A Jesuit College Preparatory Experience
Athletics
Hall of Fame

Joseph Hayes '71 (2000)

Wrestling

Joseph P. Hayes surely ranks among the handful of the finest wrestlers in Loyola mat history. His Loyola career was simply superb. Wrestling in the 138 pound class, Joe possessed a quiet intensity and gritty determination. He followed a letter-winning sophomore season with an impressive junior campaign in which he garnered the first of his successive Chicago Catholic League crowns. In the process he helped bring the great 1970 team (Hall of Fame, 1999) to within six points of an elusive first league title. Joe climaxed his Loyola career with a senior season that was nothing short of dominating. The co-captain grappled to an undefeated season of 18 wins against only a single tie. He capped off the season with his second Catholic League championship and was then honored as the Chicago Catholic League Most Valuable Wrestler of 1971. Joe's record of accomplishment continued at St. John's University in Minnesota. There he claimed the Minnesota Intercollegiate Athletic Conference titles in both 1972 and 1973. Only a referee's decision in overtime of the finals kept him from a third successive title in 1974. He placed second in the 1973 National Catholic Championships and led St. John's to a third place in 1972 and a fifth place in 1973 at the NAIA Championships. Joe ended his career with his selection as the team's Most Valuable Wrestler in 1974. After college, Joe began a career as a firefighter and paramedic for the Evanston Fire Department. In 1986 he was honored by the city with the Craig Styles Award "in recognition of excellence above and beyond the call of duty" for his action at a house fire in July of 1985. He also gave something back to his sport. In 1977, Joe and a former Loyola teammate, Bill Hofher, initiated, founded, and coached a wrestling program at St. Margaret Mary's which sent future Hall of Famer Pepe Lopez, among others, to successful careers.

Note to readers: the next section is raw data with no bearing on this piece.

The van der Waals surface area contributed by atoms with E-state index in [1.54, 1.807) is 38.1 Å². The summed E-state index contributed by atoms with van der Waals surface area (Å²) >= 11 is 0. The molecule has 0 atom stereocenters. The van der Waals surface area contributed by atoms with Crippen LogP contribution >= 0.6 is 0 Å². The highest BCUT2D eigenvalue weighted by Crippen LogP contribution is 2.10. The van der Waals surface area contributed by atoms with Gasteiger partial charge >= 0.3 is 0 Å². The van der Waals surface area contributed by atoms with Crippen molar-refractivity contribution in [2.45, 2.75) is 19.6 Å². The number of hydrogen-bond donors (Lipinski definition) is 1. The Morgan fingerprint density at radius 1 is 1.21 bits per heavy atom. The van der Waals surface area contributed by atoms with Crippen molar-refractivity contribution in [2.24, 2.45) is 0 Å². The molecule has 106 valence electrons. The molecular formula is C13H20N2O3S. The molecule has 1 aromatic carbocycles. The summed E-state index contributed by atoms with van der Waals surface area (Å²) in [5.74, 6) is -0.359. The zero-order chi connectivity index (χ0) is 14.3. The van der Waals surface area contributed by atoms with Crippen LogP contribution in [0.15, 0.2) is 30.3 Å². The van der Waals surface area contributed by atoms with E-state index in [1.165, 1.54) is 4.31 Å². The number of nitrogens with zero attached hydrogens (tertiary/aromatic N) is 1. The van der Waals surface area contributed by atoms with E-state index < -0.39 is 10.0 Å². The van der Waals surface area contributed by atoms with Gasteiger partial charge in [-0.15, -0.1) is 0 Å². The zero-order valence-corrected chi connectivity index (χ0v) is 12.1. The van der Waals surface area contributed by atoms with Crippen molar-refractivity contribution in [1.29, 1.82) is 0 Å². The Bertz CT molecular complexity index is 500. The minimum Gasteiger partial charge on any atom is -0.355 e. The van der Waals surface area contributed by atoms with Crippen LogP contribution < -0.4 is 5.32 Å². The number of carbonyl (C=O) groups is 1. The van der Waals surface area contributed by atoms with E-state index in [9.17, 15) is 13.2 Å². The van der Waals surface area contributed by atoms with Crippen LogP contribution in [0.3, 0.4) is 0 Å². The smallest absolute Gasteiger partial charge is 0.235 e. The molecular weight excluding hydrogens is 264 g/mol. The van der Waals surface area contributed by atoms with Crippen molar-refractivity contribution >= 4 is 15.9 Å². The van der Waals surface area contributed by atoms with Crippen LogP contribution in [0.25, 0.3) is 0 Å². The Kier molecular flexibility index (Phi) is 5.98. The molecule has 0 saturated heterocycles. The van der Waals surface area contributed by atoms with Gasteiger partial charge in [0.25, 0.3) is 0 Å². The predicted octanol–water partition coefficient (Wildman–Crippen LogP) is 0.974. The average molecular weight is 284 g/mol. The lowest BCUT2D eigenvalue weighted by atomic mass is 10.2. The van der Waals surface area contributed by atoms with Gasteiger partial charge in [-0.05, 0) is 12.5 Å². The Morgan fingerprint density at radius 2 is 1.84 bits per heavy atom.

Back

Our Mission

To form women and men for meaningful lives of leadership and service in imitation of Jesus Christ through a college preparatory education in the Jesuit, Catholic tradition.
Loyola Academy admits students of any race, color and national origin or ethnic origin.